Router firewall ICMP risks and threats?


  1. Posts : 53
    Windows 10 home
       #1

    Router firewall ICMP risks and threats?


    Hello everyone

    I have found out, that my Router firewall has never blocked ICMP traffic.

    There is a lot of opinions online regarding ICMP, and whether it should be disabled or limited.

    So far I have found out, that it can exploited to monitor network traffic / I/O traffic (man-in-the-middle).
    It can also be exploited to carry and infect a PC system with malware.

    My questions / worries are:

    1.
    If someone monitored my network traffic using ICMP, would HTTPS traffic then still be encrypted / unreadable?

    2.
    Would my Windows Defender firewall block an attack / attempted malware infection via ICMP?

    3.
    Would Malwarebytes (example) scan detect, if my PC system had been infected by malware via ICMP?

    4. Are there other ways someone can access my PC system using ICMP, besides via malware infection?

    Thanks in advance for your answers
    And happy weekend!

    Best regards
      My Computer

  2. TairikuOkami's Avatar
    Posts : 4,872
    Windows Home Dev 21xxx x64
       #2

    EmilDK said:
    1. If someone monitored my network traffic using ICMP, would HTTPS traffic then still be encrypted / unreadable?
    Yes, ICMP alone can pose some privacy risks, but without an actual infection, it is harmless.

    EmilDK said:
    2. Would my Windows Defender firewall block an attack / attempted malware infection via ICMP?
    3. Would Malwarebytes (example) scan detect, if my PC system had been infected by malware via ICMP?
    Probably, that goes for any malware.

    EmilDK said:
    4. Are there other ways someone can access my PC system using ICMP, besides via malware infection?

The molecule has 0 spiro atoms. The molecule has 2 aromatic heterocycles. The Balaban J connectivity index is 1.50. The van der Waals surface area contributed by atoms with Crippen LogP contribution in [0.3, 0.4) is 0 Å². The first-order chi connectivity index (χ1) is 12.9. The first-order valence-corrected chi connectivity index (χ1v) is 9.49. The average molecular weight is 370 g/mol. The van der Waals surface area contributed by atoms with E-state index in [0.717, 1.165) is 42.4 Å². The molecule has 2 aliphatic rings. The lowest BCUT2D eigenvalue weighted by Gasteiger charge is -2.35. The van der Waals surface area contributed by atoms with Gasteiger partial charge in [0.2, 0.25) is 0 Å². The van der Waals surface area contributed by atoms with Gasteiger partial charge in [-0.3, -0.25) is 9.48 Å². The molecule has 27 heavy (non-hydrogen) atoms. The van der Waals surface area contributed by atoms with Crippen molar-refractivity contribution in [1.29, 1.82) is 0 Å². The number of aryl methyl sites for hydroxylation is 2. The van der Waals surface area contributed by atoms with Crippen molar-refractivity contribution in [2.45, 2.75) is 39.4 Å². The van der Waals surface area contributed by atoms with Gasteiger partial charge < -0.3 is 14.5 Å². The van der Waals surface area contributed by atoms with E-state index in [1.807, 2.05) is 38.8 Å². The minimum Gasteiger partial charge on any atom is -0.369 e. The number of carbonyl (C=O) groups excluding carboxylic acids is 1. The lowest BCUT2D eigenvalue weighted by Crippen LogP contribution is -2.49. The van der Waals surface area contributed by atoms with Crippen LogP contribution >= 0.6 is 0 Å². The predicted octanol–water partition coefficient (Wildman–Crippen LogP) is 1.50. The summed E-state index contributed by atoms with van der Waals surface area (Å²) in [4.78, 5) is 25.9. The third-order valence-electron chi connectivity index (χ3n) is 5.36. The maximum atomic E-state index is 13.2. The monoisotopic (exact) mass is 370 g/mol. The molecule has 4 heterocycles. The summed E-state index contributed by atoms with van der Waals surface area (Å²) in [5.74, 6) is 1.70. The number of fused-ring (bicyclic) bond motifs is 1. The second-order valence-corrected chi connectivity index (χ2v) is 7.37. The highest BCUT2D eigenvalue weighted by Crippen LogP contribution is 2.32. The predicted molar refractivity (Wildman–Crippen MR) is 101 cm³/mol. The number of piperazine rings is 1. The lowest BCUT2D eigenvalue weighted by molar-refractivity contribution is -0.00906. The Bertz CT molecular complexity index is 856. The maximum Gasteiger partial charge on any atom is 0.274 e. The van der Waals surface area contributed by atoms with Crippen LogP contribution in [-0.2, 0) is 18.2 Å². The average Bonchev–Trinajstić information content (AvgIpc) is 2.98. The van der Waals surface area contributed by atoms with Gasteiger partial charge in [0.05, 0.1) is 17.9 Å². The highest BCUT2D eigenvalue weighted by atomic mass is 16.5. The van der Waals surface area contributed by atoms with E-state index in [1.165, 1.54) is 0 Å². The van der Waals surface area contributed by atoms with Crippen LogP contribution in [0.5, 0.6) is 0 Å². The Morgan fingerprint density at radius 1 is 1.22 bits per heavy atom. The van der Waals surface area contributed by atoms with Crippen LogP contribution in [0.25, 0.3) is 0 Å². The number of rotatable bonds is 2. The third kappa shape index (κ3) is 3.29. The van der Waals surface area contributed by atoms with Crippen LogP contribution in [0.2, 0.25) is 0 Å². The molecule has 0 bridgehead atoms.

No. ICMP would need a translator, an infected PC, in order to establish a meaningful connection.

    New Windows 'Pingback' malware uses ICMP for covert communication
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  3. Posts : 53
    Windows 10 home
    Thread Starter
       #3

    TairikuOkami said:
    Yes, ICMP alone can pose some privacy risks, but without an actual infection, it is harmless.


    Probably, that goes for any malware.


    No. ICMP would need a translator, an infected PC, in order to establish a meaningful connection.

    New Windows 'Pingback' malware uses ICMP for covert communication
    Thank for you your reply

    My "knowledge" and concerns came after reading this:
    ICMP Attacks - Infosec Resources

    And the link / article regarding using ICMP and malware:
    New Windows 'Pingback' malware uses ICMP for covert communication

    If you took a look at the link (above), are your answers then still the same?
    Last edited by EmilDK; 07 May 2021 at 17:48.
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  4. TairikuOkami's Avatar
    Posts : 4,872
    Windows Home Dev 21xxx x64
       #4